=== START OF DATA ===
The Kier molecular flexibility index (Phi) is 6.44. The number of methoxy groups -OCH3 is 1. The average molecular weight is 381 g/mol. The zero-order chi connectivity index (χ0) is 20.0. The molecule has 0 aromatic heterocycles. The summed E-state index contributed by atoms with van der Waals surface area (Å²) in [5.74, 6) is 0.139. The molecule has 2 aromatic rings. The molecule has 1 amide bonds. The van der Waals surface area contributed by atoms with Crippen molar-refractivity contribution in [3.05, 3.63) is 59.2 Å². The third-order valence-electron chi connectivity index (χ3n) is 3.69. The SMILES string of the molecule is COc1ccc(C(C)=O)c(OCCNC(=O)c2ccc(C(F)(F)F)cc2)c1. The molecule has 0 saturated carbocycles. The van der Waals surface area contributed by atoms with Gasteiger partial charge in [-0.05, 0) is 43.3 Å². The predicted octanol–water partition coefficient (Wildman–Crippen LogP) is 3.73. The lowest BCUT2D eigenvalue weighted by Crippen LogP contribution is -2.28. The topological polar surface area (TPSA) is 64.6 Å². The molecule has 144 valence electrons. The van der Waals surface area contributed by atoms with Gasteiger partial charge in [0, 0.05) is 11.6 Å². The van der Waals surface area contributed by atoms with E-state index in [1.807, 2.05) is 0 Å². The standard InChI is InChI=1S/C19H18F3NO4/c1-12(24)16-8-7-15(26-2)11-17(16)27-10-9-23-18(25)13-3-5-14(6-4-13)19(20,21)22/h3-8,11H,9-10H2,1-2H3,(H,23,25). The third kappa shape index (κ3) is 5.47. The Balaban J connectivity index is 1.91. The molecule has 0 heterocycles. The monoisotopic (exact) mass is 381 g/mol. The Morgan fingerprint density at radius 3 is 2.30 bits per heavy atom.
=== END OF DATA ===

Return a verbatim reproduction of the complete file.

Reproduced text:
The Kier molecular flexibility index (Phi) is 6.44. The number of methoxy groups -OCH3 is 1. The average molecular weight is 381 g/mol. The zero-order chi connectivity index (χ0) is 20.0. The molecule has 0 aromatic heterocycles. The summed E-state index contributed by atoms with van der Waals surface area (Å²) in [5.74, 6) is 0.139. The molecule has 2 aromatic rings. The molecule has 1 amide bonds. The van der Waals surface area contributed by atoms with Crippen molar-refractivity contribution in [3.05, 3.63) is 59.2 Å². The third-order valence-electron chi connectivity index (χ3n) is 3.69. The SMILES string of the molecule is COc1ccc(C(C)=O)c(OCCNC(=O)c2ccc(C(F)(F)F)cc2)c1. The molecule has 0 saturated carbocycles. The van der Waals surface area contributed by atoms with Gasteiger partial charge in [-0.05, 0) is 43.3 Å². The predicted octanol–water partition coefficient (Wildman–Crippen LogP) is 3.73. The lowest BCUT2D eigenvalue weighted by Crippen LogP contribution is -2.28. The topological polar surface area (TPSA) is 64.6 Å². The molecule has 144 valence electrons. The van der Waals surface area contributed by atoms with Gasteiger partial charge in [0, 0.05) is 11.6 Å². The van der Waals surface area contributed by atoms with E-state index in [1.807, 2.05) is 0 Å². The standard InChI is InChI=1S/C19H18F3NO4/c1-12(24)16-8-7-15(26-2)11-17(16)27-10-9-23-18(25)13-3-5-14(6-4-13)19(20,21)22/h3-8,11H,9-10H2,1-2H3,(H,23,25). The third kappa shape index (κ3) is 5.47. The Balaban J connectivity index is 1.91. The molecule has 0 heterocycles. The monoisotopic (exact) mass is 381 g/mol. The Morgan fingerprint density at radius 3 is 2.30 bits per heavy atom.